- Kinetic energy K = 13.6 eV
- Potential energy U = -27.2 eV

### Question 12.5: A hydrogen atom initially in the ground level absorbs a photon, which excites it to the n = 4 level. Determine the wavelength and frequency of photon

**Solution 12.5:** For ground level, n_{1}= 1

Let E_{1 }be the energy of this level. It is known that E_{1 }is related to n_{1 }as:

\(E_{1}=\frac{-13.6}{{(n_{1})^{2}}}\)eV

\(=\frac{-13.6}{1^{2}}\)

= -13.6 eV

The atom is excited to a higher level, n_{2}= 4

Let E_{2 }be the energy of this level: \(E_{2}=\frac{-13.6}{{(n_{2})^{2}}}\)eV

\(=\frac{-13.6}{4^{2}}\)

\(=\frac{-13.6}{16}\) eV

Following is the amount of energy absorbed by the photon: E = E_{2}− E_{1}

= \(\frac{-13.6}{16}-(\frac{-13.6}{1})\)

= \(\frac{-13.6\times 15}{16}\)eV

= \(\frac{-13.6\times 15}{16}\times 1.6\times 10^{-19}\)

= 2.04 × 10^{-18} J

For a photon of wavelength λ, the expression of energy is written as: \(E = \frac{hc}{\lambda }\)

Where,

h = Planck’s constant = 6.6 × 10^{−34} Js

c = Speed of light = 3 × 10^{8} m/s

\(\lambda = \frac{hc}{E}\)

\(\ = \frac{6.6 \times 10 ^{-34}\times 3\times 10^{8}}{2.04 \times 10^{-18}} \)

= 9.7 × 10^{-8} m

= 97nm

And, frequency of a photon is given by the relation, v = c/λ

\(\frac{3\times 10^{8}}{9.7\times 10^{-8}}\)

= 3.1 × 10^{15} Hz

Therefore, 97 nm and 3.1×10^{15 }Hz is the wavelength and frequency of the photon.

### Question 12.6: (a) Using the Bohr’s model calculate the speed of the electron in a hydrogen atom in the n = 1, 2, and 3 levels. (b) Calculate the orbital period in each of these levels.

**Solution 12.6:** **(a)** Let v_{1 }be the orbital speed of the electron in a hydrogen atom in the ground state level, n_{1}= 1. For charge (e) of an electron, v_{1 }is given by the relation,

\(v_1 = \frac{e^{2}}{n_1 4\;\pi\;\epsilon_0\; (\frac{h}{2\pi}) } = \frac{e^{2}}{2\;\epsilon_0 \;h}\)

Where, e = 1.6 × 10^{−19} C

ϵo = permittivity of free space. = 8.85 × 10^{−12} N^{−1} C ^{2} m^{−2}

h = Planck’s constant = 6.62 × 10^{−34} J s

\(v_1 = \frac{(1.6\times10^{-19})^{2}}{2\times8.85\times10^{-12}\times6.62\times10^{-34}}\)

= 0.0218 x 10^{8}

= 2.18 × 10^{6}m/s

For level n_{2}= 2, we can write the relation for the corresponding orbital speed as:

\(v_2 = \frac{e^2}{n_2 2 \epsilon_0 h}\)

\(= \frac{(1.6 \times 10^{-19})^2}{2 \times 2 \times 8.85 \times 10^{-12} \times 6.62 \times 10^{-34}}\)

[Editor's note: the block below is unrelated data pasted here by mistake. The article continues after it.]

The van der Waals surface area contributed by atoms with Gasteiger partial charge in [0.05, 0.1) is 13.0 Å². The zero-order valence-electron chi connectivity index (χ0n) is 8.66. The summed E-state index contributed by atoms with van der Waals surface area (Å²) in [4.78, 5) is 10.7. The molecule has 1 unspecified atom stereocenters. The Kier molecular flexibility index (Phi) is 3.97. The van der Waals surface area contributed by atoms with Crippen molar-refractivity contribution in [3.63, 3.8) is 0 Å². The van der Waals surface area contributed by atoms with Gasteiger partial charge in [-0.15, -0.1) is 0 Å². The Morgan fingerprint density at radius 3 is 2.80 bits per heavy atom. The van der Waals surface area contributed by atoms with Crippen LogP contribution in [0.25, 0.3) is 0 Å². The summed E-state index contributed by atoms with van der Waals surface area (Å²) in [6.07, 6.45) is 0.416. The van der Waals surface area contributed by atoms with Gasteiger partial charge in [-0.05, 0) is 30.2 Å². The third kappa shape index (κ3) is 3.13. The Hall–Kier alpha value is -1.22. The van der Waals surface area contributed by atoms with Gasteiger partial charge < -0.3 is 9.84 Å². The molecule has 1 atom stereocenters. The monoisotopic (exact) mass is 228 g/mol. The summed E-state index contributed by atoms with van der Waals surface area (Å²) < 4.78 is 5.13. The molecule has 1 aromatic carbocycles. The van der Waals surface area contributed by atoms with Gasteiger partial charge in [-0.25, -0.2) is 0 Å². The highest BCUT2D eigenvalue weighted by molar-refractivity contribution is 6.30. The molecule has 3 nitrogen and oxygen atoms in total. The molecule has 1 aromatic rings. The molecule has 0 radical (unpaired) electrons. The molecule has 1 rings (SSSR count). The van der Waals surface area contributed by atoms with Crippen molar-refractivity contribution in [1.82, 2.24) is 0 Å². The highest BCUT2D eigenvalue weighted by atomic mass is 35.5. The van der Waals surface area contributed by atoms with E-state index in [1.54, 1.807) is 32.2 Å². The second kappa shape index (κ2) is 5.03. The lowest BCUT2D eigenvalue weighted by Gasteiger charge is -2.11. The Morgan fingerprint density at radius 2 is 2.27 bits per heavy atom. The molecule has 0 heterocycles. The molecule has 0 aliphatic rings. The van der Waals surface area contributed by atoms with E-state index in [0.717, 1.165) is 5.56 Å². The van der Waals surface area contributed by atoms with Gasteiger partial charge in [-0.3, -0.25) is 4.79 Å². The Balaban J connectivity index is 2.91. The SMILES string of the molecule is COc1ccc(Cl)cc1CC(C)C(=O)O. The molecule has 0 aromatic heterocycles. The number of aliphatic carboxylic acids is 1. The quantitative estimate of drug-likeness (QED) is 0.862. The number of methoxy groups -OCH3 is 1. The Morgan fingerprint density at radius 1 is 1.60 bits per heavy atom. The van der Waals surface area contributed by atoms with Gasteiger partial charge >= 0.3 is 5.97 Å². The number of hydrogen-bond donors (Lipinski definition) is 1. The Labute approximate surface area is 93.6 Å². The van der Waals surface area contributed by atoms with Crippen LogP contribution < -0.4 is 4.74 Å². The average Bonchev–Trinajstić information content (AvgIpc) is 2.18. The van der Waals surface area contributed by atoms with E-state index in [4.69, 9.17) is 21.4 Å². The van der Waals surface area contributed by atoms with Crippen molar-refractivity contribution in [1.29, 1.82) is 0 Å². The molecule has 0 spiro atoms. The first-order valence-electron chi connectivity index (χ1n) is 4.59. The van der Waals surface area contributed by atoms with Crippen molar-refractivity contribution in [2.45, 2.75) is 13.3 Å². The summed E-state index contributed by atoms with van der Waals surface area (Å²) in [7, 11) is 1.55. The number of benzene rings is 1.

**= **1.09 × 10^{6 }m/s

For level n_{3}= 3, we can write the relation for the corresponding orbital speed as:

\(v_3 = \frac{e^2}{n_3 2 \epsilon_0 h}\)

\(= \frac{(1.6 \times 10^{-19})^2}{2 \times 3 \times 8.85 \times 10^{-12} \times 6.62 \times 10^{-34}}\)

**= **7.27 × 10^{5 }m/s

Therefore, in a hydrogen atom, the speed of the electron at different levels, that is, n = 1, n = 2, and n = 3, is 2.18×10^{6}m/s, 1.09×10^{6}m/s and 7.27 × 10^{5 }m/s.

**(b)** Let T_{1 }be the orbital period of the electron when it is in level n_{1}= 1.

The orbital period is related to orbital speed as:

\(T_1 = \frac{ 2 \pi r_1 } { v_1 }\)

[Where, r_{1} = Radius of the orbit]

\(=\frac{ { n _ 1 } ^ 2 \;h ^ 2 \;\epsilon_0}{\pi \;m e^2 }\)

h = Planck’s constant = 6.62 × 10^{−34} J s

e = Charge on an electron = 1.6 × 10^{−19} C

ε_{0} = Permittivity of free space = 8.85 × 10^{−12} N^{−1} C^{2} m^{−2}

m = Mass of an electron = 9.1 × 10^{−31} kg

For level n_{2 }= 2, we can write the period as:

\(T_2 = \frac{ 2 \pi r_2 } { v_2 }\)

[Where, r_{2} = Radius of the electron in n_{2} = 2]

\(=\frac{ {( n _ 2 )} ^ 2 \;h ^ 2 \;\epsilon_0}{\pi \;m e^2 }\)

And, for level n3 = 3, we can write the period as:

\(T_3= \frac{ 2 \pi r_3 } { v_3 }\)

[Where, r_{3} = Radius of the electron in n_{3} = 3]

\(=\frac{ {( n _ 3 )} ^ 2 \;h ^ 2 \;\epsilon_0}{\pi \;m e^2 }\)

Therefore, 1.52 **× **10^{-16}s, 1.22 **×** 10^{-15}s and 4.12 × 10^{-15}s are the orbital periods in each level.

### Question 12.7: The radius of the innermost electron orbit of a hydrogen atom is 5.3×10^{–11} m. What are the radii of the n = 2 and n =3 orbits?

**Solution 12.7:** The radius of the innermost orbit of a hydrogen atom, r_{1 }= 5.3 × 10^{−11} m.